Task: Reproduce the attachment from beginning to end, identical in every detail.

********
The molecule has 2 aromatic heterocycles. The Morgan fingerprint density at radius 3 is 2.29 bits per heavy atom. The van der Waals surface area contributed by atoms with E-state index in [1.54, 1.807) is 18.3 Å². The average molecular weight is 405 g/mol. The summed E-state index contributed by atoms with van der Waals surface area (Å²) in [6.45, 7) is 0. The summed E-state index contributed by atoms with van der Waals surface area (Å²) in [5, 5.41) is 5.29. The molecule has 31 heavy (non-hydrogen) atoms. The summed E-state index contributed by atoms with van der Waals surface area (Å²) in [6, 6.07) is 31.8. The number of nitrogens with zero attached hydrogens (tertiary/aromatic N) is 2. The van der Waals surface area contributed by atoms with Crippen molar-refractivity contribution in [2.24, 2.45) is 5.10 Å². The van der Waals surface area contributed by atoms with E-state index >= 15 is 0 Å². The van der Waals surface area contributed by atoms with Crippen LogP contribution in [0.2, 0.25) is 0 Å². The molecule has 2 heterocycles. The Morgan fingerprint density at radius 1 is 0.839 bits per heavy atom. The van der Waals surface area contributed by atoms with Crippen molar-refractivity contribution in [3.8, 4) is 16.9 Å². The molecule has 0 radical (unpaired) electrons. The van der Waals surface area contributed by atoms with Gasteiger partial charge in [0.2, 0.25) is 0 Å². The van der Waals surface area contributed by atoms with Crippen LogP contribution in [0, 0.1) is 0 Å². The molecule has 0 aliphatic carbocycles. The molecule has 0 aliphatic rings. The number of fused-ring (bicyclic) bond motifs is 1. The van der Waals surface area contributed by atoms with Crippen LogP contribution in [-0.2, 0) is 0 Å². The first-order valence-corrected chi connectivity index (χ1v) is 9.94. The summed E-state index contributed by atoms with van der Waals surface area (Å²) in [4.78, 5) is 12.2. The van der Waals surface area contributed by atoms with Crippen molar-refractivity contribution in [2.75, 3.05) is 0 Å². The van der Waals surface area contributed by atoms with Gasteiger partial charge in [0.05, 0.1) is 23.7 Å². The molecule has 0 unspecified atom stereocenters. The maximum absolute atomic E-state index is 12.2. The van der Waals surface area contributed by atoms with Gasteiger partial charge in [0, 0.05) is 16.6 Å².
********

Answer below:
The molecule has 2 aromatic heterocycles. The Morgan fingerprint density at radius 3 is 2.29 bits per heavy atom. The van der Waals surface area contributed by atoms with E-state index in [1.54, 1.807) is 18.3 Å². The average molecular weight is 405 g/mol. The summed E-state index contributed by atoms with van der Waals surface area (Å²) in [6.45, 7) is 0. The summed E-state index contributed by atoms with van der Waals surface area (Å²) in [5, 5.41) is 5.29. The molecule has 31 heavy (non-hydrogen) atoms. The summed E-state index contributed by atoms with van der Waals surface area (Å²) in [6, 6.07) is 31.8. The number of nitrogens with zero attached hydrogens (tertiary/aromatic N) is 2. The van der Waals surface area contributed by atoms with Crippen molar-refractivity contribution in [2.24, 2.45) is 5.10 Å². The van der Waals surface area contributed by atoms with E-state index >= 15 is 0 Å². The van der Waals surface area contributed by atoms with Crippen LogP contribution in [0.2, 0.25) is 0 Å². The molecule has 2 heterocycles. The Morgan fingerprint density at radius 1 is 0.839 bits per heavy atom. The van der Waals surface area contributed by atoms with Crippen molar-refractivity contribution in [3.8, 4) is 16.9 Å². The molecule has 0 radical (unpaired) electrons. The van der Waals surface area contributed by atoms with Gasteiger partial charge in [0.2, 0.25) is 0 Å². The van der Waals surface area contributed by atoms with Crippen LogP contribution in [0, 0.1) is 0 Å². The molecule has 0 aliphatic carbocycles. The molecule has 0 aliphatic rings. The number of fused-ring (bicyclic) bond motifs is 1. The van der Waals surface area contributed by atoms with Crippen LogP contribution in [-0.2, 0) is 0 Å². The first-order valence-corrected chi connectivity index (χ1v) is 9.94. The summed E-state index contributed by atoms with van der Waals surface area (Å²) in [4.78, 5) is 12.2. The van der Waals surface area contributed by atoms with Crippen molar-refractivity contribution in [2.75, 3.05) is 0 Å². The van der Waals surface area contributed by atoms with Gasteiger partial charge in [0.05, 0.1) is 23.7 Å². The molecule has 0 unspecified atom stereocenters. The maximum absolute atomic E-state index is 12.2. The van der Waals surface area contributed by atoms with Gasteiger partial charge in [0, 0.05) is 16.6 Å².